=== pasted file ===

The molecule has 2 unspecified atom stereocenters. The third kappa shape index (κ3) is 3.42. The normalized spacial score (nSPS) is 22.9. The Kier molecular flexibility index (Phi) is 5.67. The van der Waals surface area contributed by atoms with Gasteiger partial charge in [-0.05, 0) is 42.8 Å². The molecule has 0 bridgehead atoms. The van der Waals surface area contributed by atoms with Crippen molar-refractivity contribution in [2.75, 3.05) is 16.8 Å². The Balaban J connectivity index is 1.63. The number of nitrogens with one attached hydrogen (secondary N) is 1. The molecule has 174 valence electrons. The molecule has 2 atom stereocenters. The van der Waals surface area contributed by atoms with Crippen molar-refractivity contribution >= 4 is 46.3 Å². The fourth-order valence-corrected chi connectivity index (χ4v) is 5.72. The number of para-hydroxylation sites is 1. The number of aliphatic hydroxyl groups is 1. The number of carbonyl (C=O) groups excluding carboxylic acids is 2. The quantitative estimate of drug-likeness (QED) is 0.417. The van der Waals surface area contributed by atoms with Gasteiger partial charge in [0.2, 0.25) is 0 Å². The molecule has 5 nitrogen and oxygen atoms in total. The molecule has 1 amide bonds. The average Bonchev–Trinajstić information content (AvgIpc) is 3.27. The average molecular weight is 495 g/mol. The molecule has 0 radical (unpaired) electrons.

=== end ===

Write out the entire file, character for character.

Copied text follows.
The molecule has 2 unspecified atom stereocenters. The third kappa shape index (κ3) is 3.42. The normalized spacial score (nSPS) is 22.9. The Kier molecular flexibility index (Phi) is 5.67. The van der Waals surface area contributed by atoms with Gasteiger partial charge in [-0.05, 0) is 42.8 Å². The molecule has 0 bridgehead atoms. The van der Waals surface area contributed by atoms with Crippen molar-refractivity contribution in [2.75, 3.05) is 16.8 Å². The Balaban J connectivity index is 1.63. The number of nitrogens with one attached hydrogen (secondary N) is 1. The molecule has 174 valence electrons. The molecule has 2 atom stereocenters. The van der Waals surface area contributed by atoms with Crippen molar-refractivity contribution >= 4 is 46.3 Å². The fourth-order valence-corrected chi connectivity index (χ4v) is 5.72. The number of para-hydroxylation sites is 1. The number of aliphatic hydroxyl groups is 1. The number of carbonyl (C=O) groups excluding carboxylic acids is 2. The quantitative estimate of drug-likeness (QED) is 0.417. The van der Waals surface area contributed by atoms with Gasteiger partial charge in [0.2, 0.25) is 0 Å². The molecule has 5 nitrogen and oxygen atoms in total. The molecule has 1 amide bonds. The average Bonchev–Trinajstić information content (AvgIpc) is 3.27. The average molecular weight is 495 g/mol. The molecule has 0 radical (unpaired) electrons.